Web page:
In environmental impact, in addition to reforesting 1000 acres as part of its forest-based carbon project, Paso Pacifico is building corridors by partnering with farmers to plant more than 30,000 native trees annually. Trees are planted at sites that will improve watershed quality and create connectivity between forest patches. The region has seen a 60% increase in black-handed spider monkeys due to the efforts of Paso Pacifico’s rangers, and the organization’s work has complemented other organizations in bringing jaguars back to Nicaragua. 

Paso Pacifico has also made impressive strides in working with the private sector. The organization has convinced property owners to designate three private properties for conservation, and is working with two hotels directly for conservations. 

Paso Pacifico raises funds from a diverse range of sources including foundations, other non-profit grant organizations, and bilateral and multilateral donors.  It also receives  support from the private sector, primarily companies based in Nicaragua. These include Café Las Flores, Fuente Pura, Coca Cola Nicaragua, Casco Safety, Parque Maritimo El Coco, and Rancho Santana. The organization is also testing other fundraising strategies, such as a sea-turtle app and a public concert in partnership with private sector partners in California. Sarah’s team relies heavily on its highly competent local staff; the organization has 6 staff members in the United States and 30 in Nicaragua. 

Paso Pacifico is at an important inflection point, both for internal reasons and because of the current moment in Nicaragua. Internally, Paso Pacifico has achieved 10 years of success and finally has a replicable, proven methodology, which gives it unprecedented leverages in its partnerships.  Sarah knows that she and Paso Pacifico cannot build this corridor by themselves; instead, they are inspiring other partners to take up their methodologies to replicate them throughout the region. The organization is active in the bird conservation network “partners in flight” where it is working with partners across the region to implement a plan that will establish stepping stones of protected habitat for birds migrating along the dry tropical forests of Mexico and Central America. Sarah is also launching new partnerships with the Fundación Azteca to implement oyster aquaculture along Mexico’s Pacific coast. Paso Pacifico is working closely with the Nicaraguan Ministry of Natural Resources and is able to provide technical assistance to government and community partners through support from agencies such as the Inter-American Development Bank’s Multilateral Investment fund.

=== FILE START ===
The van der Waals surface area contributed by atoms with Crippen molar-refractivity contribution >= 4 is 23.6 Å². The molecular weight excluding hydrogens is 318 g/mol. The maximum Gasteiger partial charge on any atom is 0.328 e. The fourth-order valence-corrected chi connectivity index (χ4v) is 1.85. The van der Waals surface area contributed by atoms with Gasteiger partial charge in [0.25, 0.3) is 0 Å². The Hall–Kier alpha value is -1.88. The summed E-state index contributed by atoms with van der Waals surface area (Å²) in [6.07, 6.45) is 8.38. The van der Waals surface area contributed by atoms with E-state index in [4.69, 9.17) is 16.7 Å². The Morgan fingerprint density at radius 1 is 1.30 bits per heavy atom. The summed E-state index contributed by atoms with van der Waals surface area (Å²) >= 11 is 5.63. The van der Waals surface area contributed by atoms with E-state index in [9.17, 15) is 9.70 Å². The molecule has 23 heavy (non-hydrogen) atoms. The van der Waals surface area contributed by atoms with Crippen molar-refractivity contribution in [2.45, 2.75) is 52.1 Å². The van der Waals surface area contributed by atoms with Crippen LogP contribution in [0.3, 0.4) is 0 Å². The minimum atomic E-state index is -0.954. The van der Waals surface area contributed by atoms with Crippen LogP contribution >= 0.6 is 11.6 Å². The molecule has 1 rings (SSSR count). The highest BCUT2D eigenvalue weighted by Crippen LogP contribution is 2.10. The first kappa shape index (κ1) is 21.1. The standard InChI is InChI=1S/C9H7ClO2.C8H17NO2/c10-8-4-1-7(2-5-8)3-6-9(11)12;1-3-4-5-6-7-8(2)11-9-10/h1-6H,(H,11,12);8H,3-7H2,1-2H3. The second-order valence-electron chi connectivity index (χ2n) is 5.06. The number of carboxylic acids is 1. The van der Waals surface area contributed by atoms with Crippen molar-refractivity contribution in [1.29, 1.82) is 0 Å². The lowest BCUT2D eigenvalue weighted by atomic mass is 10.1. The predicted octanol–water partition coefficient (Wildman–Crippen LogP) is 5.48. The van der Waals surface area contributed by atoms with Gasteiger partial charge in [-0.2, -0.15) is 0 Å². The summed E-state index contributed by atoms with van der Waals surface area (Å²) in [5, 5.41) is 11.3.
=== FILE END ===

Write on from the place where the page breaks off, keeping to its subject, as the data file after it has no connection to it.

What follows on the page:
After ten years of success, Sarah’s goal for this year is to document her methodology and lay out a framework for other organizations to adopt Paso Pacifico’s approach; both in specific programs – ie junior rangers – and the broader vision. She hopes to create both scientific articles for peer reviewed journals and more accessible materials for the nonprofit world, in order to define a replicable strategy for large-scale conservation goals. 

This year also represents a critical point for Paso Pacifico because the Nicaraguan government plans to work with Chinese investors to build a canal cutting across the entire country. In Nicaragua’s complex political and business environment, it is likely that this canal’s construction will go through regardless of international protests. However, with 10 years of proven scientific experience in the region and intimate knowledge of the communities the canal will affect, Paso Pacifico will serve as an authority in the decisions about how the canal is built; which will have tremendous environmental impact. Sarah believes that the press and public policy which will be directed at this process will present an enormous opportunity for Paso Pacifico to lead Nicaragua in building a new ecological vision for the future.